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From Banking and Finance Law Daily, May 4, 2013

Non-Bank Companies Named as SIFIs

By John M. Pachkowski, J.D.

In a closed June 3, 2013, meeting, the Financial Stability Oversight Council (FSOC) proposed designating certain non-bank financial companies as “significantly important financial institutions” (SIFIs).

The FSOC is authorized under Section 113 of the Dodd-Frank Act, codified at 12 U.S.C. §5323, to determine that a nonbank financial company’s material financial distress—or the nature, scope, size, scale, concentration, interconnectedness, or mix of its activities—could pose a threat to U.S. financial stability. Companies designated as significantly important financial institutions will be subject to consolidated supervision by the Federal Reserve Board and enhanced prudential standards.

A 2012 final rule adopted by the FSOC, which is codified at 12 C.F.R. 1310, sets forth the criteria, processes, and procedures the Council will use to determine that a nonbank financial company be supervised by the Fed and subject to enhanced prudential standards. The Council also issued guidance that provides a three-stage process the FSOC will use to evaluate a nonbank financial company prior to making its determination.

The FSOC’s latest action follows its May 2013 meeting when the Council unanimously approved a resolution that established its evidentiary record on nonbank financial companies that it determines require enhanced prudential standards.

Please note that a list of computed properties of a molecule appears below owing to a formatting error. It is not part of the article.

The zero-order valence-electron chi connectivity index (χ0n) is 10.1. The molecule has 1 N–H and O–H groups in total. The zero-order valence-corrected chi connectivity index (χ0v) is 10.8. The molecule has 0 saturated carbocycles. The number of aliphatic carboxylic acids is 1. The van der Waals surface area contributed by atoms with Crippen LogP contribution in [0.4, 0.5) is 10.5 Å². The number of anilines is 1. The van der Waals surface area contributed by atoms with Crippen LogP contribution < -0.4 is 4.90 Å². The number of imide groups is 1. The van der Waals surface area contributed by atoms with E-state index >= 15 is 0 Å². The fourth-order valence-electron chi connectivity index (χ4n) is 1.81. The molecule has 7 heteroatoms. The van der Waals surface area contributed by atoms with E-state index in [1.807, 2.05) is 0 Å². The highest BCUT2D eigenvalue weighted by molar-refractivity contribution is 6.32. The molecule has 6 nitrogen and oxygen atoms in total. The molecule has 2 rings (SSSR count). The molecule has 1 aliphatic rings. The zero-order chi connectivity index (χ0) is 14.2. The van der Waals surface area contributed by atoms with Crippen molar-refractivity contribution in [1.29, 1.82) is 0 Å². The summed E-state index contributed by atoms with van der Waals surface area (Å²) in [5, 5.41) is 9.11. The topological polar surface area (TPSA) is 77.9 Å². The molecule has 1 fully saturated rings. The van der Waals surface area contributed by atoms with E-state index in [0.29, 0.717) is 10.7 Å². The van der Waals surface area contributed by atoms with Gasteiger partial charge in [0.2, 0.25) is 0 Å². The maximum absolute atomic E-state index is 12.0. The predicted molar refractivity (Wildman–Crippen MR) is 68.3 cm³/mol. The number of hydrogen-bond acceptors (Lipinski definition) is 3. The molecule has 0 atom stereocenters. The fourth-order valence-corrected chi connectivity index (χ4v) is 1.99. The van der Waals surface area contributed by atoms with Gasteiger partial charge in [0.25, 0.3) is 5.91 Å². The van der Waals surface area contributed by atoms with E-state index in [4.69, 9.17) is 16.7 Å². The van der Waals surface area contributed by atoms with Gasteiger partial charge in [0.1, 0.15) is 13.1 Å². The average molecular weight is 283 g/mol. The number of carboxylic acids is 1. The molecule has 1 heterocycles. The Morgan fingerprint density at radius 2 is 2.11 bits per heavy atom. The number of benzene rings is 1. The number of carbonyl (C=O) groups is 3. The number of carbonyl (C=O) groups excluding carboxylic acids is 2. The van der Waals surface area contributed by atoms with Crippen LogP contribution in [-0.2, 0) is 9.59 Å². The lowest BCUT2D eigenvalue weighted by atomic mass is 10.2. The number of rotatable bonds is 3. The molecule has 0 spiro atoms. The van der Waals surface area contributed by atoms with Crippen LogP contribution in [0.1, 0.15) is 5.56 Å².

Although the results of the FSOC’s designation have not been made public in order to provide the companies an opportunity to request a nonpublic hearing to contest the proposed determination in accordance with Sec. 113(e) of the Dodd-Frank Act, accounts in the general media indicate that three companies will be designated as SIFIs—American International Group, Inc. (AIG), Prudential Financial Inc., and GE Capital.

Company responses. Both AIG and Prudential issued statements on the FSOC action. AIG acknowledged that it “received notice from the U.S. Treasury that the Financial Stability Oversight Council has made a proposed determination that AIG is a systemically important financial institution.” Prudential also acknowledged notification of the proposed designation and added, “The Company currently is evaluating whether to request a nonpublic evidentiary hearing before the Council to contest the proposed determination, as it is entitled to do under the applicable regulations.”

Important step forward. A statement attributable to Treasury Secretary Jacob J. Lew, Chairperson of the Financial Stability Oversight Council, provided, “The Council has made significant progress over the last two years in making our financial system safer, stronger, and more resilient. Today, the Council took another important step forward by exercising one of its principal authorities to protect taxpayers, reduce risk in the financial system, and promote financial stability.”

Too big to fail designation. Financial Services Committee Chairman Jeb Hensarling (R-Texas) said the designations put “hardworking taxpayers … at greater risk of being forced to fund yet another Wall Street bailout.” He added, “Designating any company as ‘too big to fail’ is bad policy and even worse economics. It causes erosion of market discipline. It also becomes a self-fulfilling prophecy by giving these firms market advantages over their competitors, helping to make them even bigger and riskier than they otherwise would be.” Hensarling concluded that “Our committee is working to put a stop to bailouts and end ‘too big to fail’ forever.”

Companies: American International Group, Inc.; GE Capital; Prudential Financial Inc.

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